Posted with permission from Newsweek

America’s neighbor to the North is celebrating 150 years of nationhood Saturday with a giant blowout party in its capital, Ottawa, including a “birthday present” appearance by U2’s Bono and the Edge. For Canadians, as well as liberal Americans threating to move north to avoid President Donald Trump's policies, there are many reasons this weekend to honor the nation founded in 1867.

Better beer

If you’re bored of standard lagers, reach for one of the brews from Canada’s inventive and long-established craft beer scene. Sleeman’s Honey Brown is a favorite and this year the brewery, which was founded in 1834, will be at Canada Day celebrations in London, U.K.’s Trafalgar square (Canada was after all founded by the British).

Beau’s is another, newer addition to Canada’s craft beer scene. In Canada’s capital region, their Oktoberfest beverage out at their brewery in the countryside is getting more popular every year.

You’ll also find hidden gems across the country like the small, but mighty, Kettle River Brewing Co. in Kelowna, British Columbia. But really, there’s a dedicated and delicious craft beer scene in nearly every corner of Canada.

Read more: How is Canada legalizing Marijuana? And what will the impact be on health, policing, and crime?

Free health care

A lot of Americans have expressed a desire to have a universal health care system more like Canada’s — even Trump. In 2015, then-candidate Trump told 60 Minutes host Scott Pelley that “everybody's got to be covered” and that although it was an “un-Republican” thing to say “​I am going to take care of everybody. I don't care if it costs me votes or not.”

In Canada, every Canadian is covered under a universal health care plan. According to data from the Organization for Economic Cooperation and Development (OECD), health care costs in Canada rose from $4,100 per capita in 2009 to just $4,600 in 2015. In the United States, on the other hand, both public and private costs rose from $7,680 to $9,450 per capita, with many Americans having to shoulder costs themselves.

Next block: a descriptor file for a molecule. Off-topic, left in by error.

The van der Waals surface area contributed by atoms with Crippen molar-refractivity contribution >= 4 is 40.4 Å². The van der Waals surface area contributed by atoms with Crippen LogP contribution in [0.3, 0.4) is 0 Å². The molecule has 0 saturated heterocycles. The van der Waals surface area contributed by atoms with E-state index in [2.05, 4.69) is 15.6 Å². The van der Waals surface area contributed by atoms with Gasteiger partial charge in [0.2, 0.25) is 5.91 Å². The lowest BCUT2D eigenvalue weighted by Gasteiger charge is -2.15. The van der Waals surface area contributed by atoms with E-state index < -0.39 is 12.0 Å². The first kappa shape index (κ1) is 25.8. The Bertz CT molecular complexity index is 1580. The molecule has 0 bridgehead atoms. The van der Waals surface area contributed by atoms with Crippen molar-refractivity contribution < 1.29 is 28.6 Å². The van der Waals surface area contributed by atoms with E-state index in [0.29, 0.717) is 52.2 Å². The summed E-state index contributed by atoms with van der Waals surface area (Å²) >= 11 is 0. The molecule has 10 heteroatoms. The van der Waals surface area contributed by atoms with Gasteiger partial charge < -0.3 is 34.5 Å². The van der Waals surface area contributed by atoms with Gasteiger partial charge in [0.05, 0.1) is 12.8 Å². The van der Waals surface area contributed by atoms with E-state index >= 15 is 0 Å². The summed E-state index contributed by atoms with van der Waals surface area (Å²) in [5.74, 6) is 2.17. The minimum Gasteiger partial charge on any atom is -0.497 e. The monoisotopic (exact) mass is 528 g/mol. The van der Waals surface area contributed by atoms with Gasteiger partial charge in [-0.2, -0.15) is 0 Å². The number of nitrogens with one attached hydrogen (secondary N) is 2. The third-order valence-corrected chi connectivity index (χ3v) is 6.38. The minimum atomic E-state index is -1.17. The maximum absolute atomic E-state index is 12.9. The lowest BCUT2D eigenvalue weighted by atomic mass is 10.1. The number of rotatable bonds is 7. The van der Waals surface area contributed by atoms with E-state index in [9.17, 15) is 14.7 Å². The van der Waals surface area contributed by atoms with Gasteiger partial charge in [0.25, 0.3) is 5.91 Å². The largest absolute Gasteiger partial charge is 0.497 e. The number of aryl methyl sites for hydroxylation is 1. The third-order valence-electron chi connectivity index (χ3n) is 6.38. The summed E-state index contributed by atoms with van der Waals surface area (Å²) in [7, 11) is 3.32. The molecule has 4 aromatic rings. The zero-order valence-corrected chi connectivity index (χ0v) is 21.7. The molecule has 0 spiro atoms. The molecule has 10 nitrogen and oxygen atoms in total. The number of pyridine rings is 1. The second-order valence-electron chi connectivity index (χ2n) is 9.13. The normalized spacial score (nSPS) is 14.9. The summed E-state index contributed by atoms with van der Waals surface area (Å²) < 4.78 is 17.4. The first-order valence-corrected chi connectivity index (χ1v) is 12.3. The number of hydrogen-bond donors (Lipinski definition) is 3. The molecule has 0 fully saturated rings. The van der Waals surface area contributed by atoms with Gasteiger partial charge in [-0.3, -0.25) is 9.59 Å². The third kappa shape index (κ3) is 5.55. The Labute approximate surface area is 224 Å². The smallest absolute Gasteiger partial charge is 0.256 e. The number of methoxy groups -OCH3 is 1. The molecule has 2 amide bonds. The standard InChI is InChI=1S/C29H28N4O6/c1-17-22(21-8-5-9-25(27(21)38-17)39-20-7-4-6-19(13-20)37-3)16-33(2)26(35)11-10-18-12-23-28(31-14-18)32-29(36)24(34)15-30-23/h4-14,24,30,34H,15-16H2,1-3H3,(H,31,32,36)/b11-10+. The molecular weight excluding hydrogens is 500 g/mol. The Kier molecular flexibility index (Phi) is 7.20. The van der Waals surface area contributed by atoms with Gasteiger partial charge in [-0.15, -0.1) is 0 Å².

Not that many guns

A total of 372 mass shootings in America in 2015 alone left 475 people dead and 1,870 people wounded, according to data from the Mass Shooting Tracker. In 2017, so far there have been 7,580 gun-related deaths and 30,000 incidents involving the weapons that includes people being injured or threatened.

But in Canada in 2011, the most recent year for statistics, there were just 2,093 gun-related deaths.

About a third of Americans hold a total of about 300 million guns. Canada, on the other hand, has about 30 guns for every 100 people in its 35.8 million strong population — about 10 million in total. 

The AR-15 rifle, which was used to mow down 49 people in the Orlando Pulse nightclub mass shooting in Florida in 2016, is a restricted weapon. Handguns are restricted weapons in Canada, too, while permits to carry rifles and shotguns are controlled by the government with strict and thorough background checks.

Justin Trudeau

Whatever you think of Prime Minister Justin Trudeau’s politics, he knows how to live it up and draw positive international attention to the country. Often seen shirtless emerging from caves in the Gatineau hills of Canada’s capital region, he also takes time out to party at Toronto’s gay pride parade or welcome Syrian refugees at Toronto’s Pearson International airport.

Trudeau was also seen besting Trump in one of the American leader’s handshake showdowns when they first met in February.